Robert Crowther has posted a criticism of Francis Collins on Evolution News & Views (sic): Francis Collins, Evolution and "Darwin of the Gaps".
Much of Collins’s case for Darwinian evolution is based on so-called “junk DNA.” This is the part of the genome that does not appear to code for the production of proteins. In mammals, the vast majority of DNA has been dismissed as “junk.”I don't want to defend Francis Collins. I want to emphasize something else; namely that the concept of junk DNA is about as far removed from "Darwinism" as you can possibly be and still be an evolutionary biologist. If it has any meaning at all, "Darwinism" has to be a synonym for the belief in natural selection as the most potent mechanism of evolution. Junk DNA is completely non-Darwinian and there's no way you could describe it as compatible with "Darwinian theory."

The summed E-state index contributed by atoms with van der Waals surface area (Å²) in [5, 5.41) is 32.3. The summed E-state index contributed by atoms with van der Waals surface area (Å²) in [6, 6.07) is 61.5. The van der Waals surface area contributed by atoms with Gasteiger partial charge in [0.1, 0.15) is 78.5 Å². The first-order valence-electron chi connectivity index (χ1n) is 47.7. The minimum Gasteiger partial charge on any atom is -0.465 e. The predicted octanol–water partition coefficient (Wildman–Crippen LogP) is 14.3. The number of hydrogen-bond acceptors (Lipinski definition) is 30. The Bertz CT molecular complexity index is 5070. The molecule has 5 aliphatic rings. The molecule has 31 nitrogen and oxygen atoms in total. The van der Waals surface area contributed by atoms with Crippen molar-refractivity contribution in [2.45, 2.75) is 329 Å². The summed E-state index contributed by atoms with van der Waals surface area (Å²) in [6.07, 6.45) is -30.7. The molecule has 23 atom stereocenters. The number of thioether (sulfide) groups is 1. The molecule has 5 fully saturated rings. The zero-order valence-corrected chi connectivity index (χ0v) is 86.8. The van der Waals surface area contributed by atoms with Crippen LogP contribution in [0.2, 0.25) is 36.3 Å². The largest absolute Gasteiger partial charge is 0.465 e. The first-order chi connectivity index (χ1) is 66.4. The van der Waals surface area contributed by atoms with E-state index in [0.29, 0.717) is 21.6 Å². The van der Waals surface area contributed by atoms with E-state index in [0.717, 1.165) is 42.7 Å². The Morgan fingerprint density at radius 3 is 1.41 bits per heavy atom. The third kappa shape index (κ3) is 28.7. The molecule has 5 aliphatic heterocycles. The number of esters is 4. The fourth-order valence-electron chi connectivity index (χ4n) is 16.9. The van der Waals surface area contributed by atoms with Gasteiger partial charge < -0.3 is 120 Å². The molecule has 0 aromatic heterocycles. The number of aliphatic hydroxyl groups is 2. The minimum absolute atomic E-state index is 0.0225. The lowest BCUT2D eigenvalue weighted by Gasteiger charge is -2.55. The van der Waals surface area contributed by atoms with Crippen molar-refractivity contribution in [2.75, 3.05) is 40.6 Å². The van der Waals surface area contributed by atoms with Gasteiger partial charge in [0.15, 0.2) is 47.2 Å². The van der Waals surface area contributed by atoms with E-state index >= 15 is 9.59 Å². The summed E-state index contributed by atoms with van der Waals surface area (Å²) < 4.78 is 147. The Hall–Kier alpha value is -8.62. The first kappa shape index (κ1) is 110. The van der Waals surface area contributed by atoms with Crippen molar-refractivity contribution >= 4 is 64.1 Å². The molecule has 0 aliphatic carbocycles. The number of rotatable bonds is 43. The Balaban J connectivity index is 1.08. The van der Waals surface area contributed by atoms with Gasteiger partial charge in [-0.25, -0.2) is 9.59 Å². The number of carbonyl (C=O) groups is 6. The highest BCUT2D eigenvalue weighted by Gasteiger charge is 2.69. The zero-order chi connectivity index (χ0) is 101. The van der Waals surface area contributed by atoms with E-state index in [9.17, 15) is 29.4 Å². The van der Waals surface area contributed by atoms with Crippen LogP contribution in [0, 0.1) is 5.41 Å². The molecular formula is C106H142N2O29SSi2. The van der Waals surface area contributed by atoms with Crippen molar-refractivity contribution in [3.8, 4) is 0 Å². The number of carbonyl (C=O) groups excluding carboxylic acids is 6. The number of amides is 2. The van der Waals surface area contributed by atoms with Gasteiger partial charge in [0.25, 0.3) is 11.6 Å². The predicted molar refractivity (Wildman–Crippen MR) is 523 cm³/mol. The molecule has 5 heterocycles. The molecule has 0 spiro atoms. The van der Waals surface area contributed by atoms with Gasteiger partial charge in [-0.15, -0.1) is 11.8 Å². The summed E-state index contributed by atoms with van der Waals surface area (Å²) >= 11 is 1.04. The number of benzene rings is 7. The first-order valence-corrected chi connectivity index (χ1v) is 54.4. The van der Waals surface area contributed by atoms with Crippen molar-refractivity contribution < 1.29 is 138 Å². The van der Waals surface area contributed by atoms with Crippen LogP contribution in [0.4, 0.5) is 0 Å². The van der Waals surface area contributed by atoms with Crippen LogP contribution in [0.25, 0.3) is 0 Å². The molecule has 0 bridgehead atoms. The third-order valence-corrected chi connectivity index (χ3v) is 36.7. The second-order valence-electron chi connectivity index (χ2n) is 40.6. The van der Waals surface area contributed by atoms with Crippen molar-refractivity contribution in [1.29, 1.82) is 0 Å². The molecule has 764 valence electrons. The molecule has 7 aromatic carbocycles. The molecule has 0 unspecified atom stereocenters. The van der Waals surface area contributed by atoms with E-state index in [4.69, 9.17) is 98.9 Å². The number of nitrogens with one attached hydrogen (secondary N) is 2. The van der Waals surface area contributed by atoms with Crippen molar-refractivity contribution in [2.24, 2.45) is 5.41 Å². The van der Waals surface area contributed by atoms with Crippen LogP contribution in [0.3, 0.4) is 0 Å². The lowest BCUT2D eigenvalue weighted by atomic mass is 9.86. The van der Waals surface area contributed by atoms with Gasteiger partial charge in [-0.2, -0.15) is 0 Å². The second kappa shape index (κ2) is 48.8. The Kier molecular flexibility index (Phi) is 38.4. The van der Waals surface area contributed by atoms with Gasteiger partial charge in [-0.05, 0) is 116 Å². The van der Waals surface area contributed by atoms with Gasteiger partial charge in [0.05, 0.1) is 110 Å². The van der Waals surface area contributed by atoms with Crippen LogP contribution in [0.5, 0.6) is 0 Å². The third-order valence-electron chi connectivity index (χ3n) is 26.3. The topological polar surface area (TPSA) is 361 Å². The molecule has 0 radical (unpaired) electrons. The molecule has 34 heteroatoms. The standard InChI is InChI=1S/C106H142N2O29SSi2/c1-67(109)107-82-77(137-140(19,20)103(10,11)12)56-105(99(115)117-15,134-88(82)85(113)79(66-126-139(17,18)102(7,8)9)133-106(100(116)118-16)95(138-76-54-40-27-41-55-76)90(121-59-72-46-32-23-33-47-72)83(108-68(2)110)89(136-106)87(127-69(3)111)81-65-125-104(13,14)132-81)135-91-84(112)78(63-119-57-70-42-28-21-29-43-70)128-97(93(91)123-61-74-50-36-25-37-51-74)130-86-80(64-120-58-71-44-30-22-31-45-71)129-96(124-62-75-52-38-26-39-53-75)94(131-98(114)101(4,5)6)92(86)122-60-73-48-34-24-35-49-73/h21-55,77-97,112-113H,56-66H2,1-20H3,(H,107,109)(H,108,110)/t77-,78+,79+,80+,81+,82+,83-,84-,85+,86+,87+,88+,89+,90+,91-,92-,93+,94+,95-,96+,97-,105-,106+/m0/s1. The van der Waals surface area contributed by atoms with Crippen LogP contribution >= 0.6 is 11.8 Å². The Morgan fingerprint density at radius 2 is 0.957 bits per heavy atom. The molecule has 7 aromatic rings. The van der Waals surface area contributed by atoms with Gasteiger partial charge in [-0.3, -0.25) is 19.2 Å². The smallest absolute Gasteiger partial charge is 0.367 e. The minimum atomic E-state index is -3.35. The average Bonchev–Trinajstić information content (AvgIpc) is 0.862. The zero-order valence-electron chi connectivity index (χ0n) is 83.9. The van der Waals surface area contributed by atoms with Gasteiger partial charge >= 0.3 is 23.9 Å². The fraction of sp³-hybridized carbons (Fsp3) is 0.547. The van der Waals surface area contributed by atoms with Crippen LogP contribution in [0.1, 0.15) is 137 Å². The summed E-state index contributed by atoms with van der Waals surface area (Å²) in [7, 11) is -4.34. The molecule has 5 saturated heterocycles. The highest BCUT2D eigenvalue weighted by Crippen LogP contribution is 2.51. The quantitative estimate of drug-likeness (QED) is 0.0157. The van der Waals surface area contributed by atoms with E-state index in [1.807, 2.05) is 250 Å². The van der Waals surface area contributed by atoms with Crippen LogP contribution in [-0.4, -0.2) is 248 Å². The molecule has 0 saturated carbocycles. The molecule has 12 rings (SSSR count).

Junk DNA, according to Darwinists like Collins, gives evidence of common descent—the idea that all life, including human life, branches off from a common evolutionary tree. As life evolved, according to this view, garbled, useless genetic information accumulated and has remained fixed—like dirt swept under a carpet—even as mammals, for example, diversified from a common ancestor.
But the argument from junk DNA—also called “ancient repetitive elements” (AREs)— depends on the premise that no function will ever be discovered for AREs. Collins’s faith in Darwinian theory would be severely hamstrung if the premise were shown to be wrong. It is a faith based on gaps in scientific knowledge. Hence, “Darwin of the gaps.”
Why do creationists have so much trouble understanding this? It's not that hard.